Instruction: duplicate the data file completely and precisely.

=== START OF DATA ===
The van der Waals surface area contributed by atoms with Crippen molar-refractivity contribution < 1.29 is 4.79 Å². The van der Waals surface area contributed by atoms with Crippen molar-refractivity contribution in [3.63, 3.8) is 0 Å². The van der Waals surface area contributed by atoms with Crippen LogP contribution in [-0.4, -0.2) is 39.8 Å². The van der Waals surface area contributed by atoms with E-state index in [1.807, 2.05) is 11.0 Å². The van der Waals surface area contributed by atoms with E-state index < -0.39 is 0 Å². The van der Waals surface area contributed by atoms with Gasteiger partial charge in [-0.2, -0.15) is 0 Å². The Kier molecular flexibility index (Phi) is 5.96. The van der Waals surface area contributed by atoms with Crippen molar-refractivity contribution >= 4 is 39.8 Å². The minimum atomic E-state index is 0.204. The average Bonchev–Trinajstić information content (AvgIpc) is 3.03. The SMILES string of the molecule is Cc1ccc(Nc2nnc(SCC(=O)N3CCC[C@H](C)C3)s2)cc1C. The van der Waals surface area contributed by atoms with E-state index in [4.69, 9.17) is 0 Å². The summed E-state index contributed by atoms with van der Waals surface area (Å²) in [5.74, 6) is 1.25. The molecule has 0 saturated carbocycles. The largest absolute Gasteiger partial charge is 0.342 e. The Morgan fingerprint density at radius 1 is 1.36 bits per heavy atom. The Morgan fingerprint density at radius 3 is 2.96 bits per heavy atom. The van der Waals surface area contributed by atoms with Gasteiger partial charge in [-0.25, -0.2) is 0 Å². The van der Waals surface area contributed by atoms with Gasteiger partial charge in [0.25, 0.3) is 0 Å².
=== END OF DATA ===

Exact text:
The van der Waals surface area contributed by atoms with Crippen molar-refractivity contribution < 1.29 is 4.79 Å². The van der Waals surface area contributed by atoms with Crippen molar-refractivity contribution in [3.63, 3.8) is 0 Å². The van der Waals surface area contributed by atoms with Crippen LogP contribution in [-0.4, -0.2) is 39.8 Å². The van der Waals surface area contributed by atoms with E-state index in [1.807, 2.05) is 11.0 Å². The van der Waals surface area contributed by atoms with E-state index < -0.39 is 0 Å². The van der Waals surface area contributed by atoms with Gasteiger partial charge in [-0.2, -0.15) is 0 Å². The Kier molecular flexibility index (Phi) is 5.96. The van der Waals surface area contributed by atoms with Crippen molar-refractivity contribution >= 4 is 39.8 Å². The minimum atomic E-state index is 0.204. The average Bonchev–Trinajstić information content (AvgIpc) is 3.03. The SMILES string of the molecule is Cc1ccc(Nc2nnc(SCC(=O)N3CCC[C@H](C)C3)s2)cc1C. The van der Waals surface area contributed by atoms with E-state index in [4.69, 9.17) is 0 Å². The summed E-state index contributed by atoms with van der Waals surface area (Å²) in [5.74, 6) is 1.25. The molecule has 0 saturated carbocycles. The largest absolute Gasteiger partial charge is 0.342 e. The Morgan fingerprint density at radius 1 is 1.36 bits per heavy atom. The Morgan fingerprint density at radius 3 is 2.96 bits per heavy atom. The van der Waals surface area contributed by atoms with Gasteiger partial charge in [-0.25, -0.2) is 0 Å². The van der Waals surface area contributed by atoms with Gasteiger partial charge in [0.25, 0.3) is 0 Å².